# Mutual inductance problem

1. Apr 9, 2012

### greg997

The problem I have is the following:
Two Coils have a resistance of 25 ohms and an inductance of 20 mH. Coils are mutually coupled with a coefficient of coupling of 0.6.

(a) Calculate the voltage input to the first coil to develop a power of 1.6W
at a frequency of 1 kHz. with a load of 55<-40 connected to the second coil.

This one I calculated as Vin =29.25<27.5 Volt. The magnitude seems correct according to multisim. But I am not sure about the angle. Anyone knows how to check that in Multisim?

(b) Calculate the power developed in the load by referring the secondary
impedance to the primary.

This is the main problem I have,because I am not sure I understand the question.
The secondary Z2 consists of R+jXl of the winding and R-jXc of the load.
I have found the Zeffective and primary current . Ths is what I did in point a) of the question. I got the primary current, but what part of the total impedance on the primary side is the load impedance?
What should I do?
Is it like I have Iprimary and Isecondary, and then using their ratio refer just load impedance to primary and using the primary current get the power? Is the primary current going to be the same as in point a)? Is the question b) correct? Perhaps it should say "secondary impedance of the load"?
thank you

2. Apr 9, 2012

### rude man

First off, (a) is not clearly stated. What power? Power to the load only, power everywhere ... ? I'm guessig power to the load only, based on the wording of part (b).

Second, your answer to (a) should not include a phase angle. Define the input voltage phase to be zero.

Forgetting multisim which I don't know:

(a) Go with the equivalent circuit of a transformer with finite primary & secondary resistances, k < 1, and turns ratio of 1. Your ckt should therefore consist of the winding resistances, leakage inductances since k < 1, and of course the load. Determine what the output voltage must be, then work the equations to get input voltage.

(b) is just a check of (a). Use the input voltage you got from (a) and solve for load power. Use the same equiv. ckt as in (a).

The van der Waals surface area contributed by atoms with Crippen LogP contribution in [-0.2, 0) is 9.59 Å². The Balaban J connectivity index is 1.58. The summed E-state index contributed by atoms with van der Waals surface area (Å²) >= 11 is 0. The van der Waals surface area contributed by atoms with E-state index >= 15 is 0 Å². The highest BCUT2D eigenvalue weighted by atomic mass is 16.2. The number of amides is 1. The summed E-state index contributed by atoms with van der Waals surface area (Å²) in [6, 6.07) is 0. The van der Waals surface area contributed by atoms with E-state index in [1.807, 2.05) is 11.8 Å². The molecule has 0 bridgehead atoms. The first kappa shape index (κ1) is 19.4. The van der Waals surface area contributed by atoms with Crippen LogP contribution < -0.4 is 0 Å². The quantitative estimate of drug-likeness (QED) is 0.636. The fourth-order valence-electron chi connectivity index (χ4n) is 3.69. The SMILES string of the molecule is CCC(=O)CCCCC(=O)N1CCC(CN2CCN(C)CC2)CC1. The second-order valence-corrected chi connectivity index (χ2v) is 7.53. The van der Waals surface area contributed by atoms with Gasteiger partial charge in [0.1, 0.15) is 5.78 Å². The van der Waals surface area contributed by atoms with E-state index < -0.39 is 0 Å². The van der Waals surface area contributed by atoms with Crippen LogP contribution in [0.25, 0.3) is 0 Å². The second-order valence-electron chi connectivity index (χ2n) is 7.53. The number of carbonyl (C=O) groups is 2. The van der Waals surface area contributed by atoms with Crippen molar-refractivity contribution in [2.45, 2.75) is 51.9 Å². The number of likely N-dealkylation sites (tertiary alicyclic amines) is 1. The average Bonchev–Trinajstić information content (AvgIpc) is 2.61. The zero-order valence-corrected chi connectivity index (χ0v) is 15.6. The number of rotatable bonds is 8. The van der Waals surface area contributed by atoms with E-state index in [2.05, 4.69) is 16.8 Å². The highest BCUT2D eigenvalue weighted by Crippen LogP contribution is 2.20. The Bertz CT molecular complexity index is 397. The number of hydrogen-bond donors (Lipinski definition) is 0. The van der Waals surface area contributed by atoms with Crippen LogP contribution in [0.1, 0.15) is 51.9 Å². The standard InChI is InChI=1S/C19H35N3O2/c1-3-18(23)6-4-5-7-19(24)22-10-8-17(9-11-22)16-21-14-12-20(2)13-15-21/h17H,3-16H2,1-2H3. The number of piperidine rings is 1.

3. Apr 9, 2012

### Staff: Mentor

You can use the coupling constant k and the inductances L1, L2, of the coils to determine the mutual inductance M between the coils.

What's the relationship between k, M, L1, L2?

With the mutual inductance in hand you should be able to write the loop equations for the primary and secondary circuits. Since the frequency of operation is a fixed given it would probably make life easier to work with impedances for all the parts. Don't be afraid to simplify appropriate constant expressions down to single numerical (complex) values and assign them names; this will help to keep the algebra from taking over the planet (or at least your scratchpad)

My take on part (a) is that they're looking for an input voltage that will cause that voltage supply to provide 1.6W of real power driving the primary. If that is indeed the case, then if you solve for the current in the primary then P = VI*, where I* is the conjugate current phasor (just negate the imaginary term of the current). The real portion of P is the real power dissipated.

4. Apr 11, 2012

### greg997

Can either of you give me more hint on how to start with point b)

I mean the initial calculations and perhaps some circuit diagram. I still dont know how to reflect that load onto primary. Is the power in the load going to be the same on the primary as on secondary side, if the k<1? If it was k=1 then I assume the power would be the same.
I would appreciate that help.

5. Apr 11, 2012

### Staff: Mentor

I understand how secondary circuit impedances are reflected into the primary for ideal transformers where the coefficient of coupling k is unity, but I've not come across a discussion for cases where k ≠ 1. No doubt it's out there somewhere

However, I think that if you follow my advice in post #3 and solve the equations for the current in the primary, you should be able to pick out the "reflected" load in the equation for the primary current.

6. Apr 11, 2012

### rude man

To make sense of the term 'reflected' you need to set up an equivalent circuit including an ideal transformer. For an ideal transformer, an impedance Z (this includes secondary leakage inductance and resistance!) hanging on its secondary winding is reflected back to the primary by ZN2 where N is the primary-to-secondary turns ratio. For example, a load resistor R across the secondary looks like NR2 at the primary, with the transformer now removed.

Like gneill I don't know any other way to 'reflect' a secondary across a k<1 transformer, even if otherwise ideal, without going to an equivalent circuit invoking an ideal transformer. On top of that, the 'transformer' here has finite winding resistances.

BTW don't be confused when we talk about a 'transformer', because the two coils in your problem constitute just that.

I could give you a textbook reference for an equivalent circuit but that book would be outdated by now. I can only hint that such a circuit would show primary and secondary resistances 1:1, and primary and secondary leakage inductances thanks to k being < 1. I no longer use my PSPICE software (I am retired!) so you'll need to scrounge around for the equiv. ckt.

One more hint: N = 1 here. This can be assumed without loss of generality.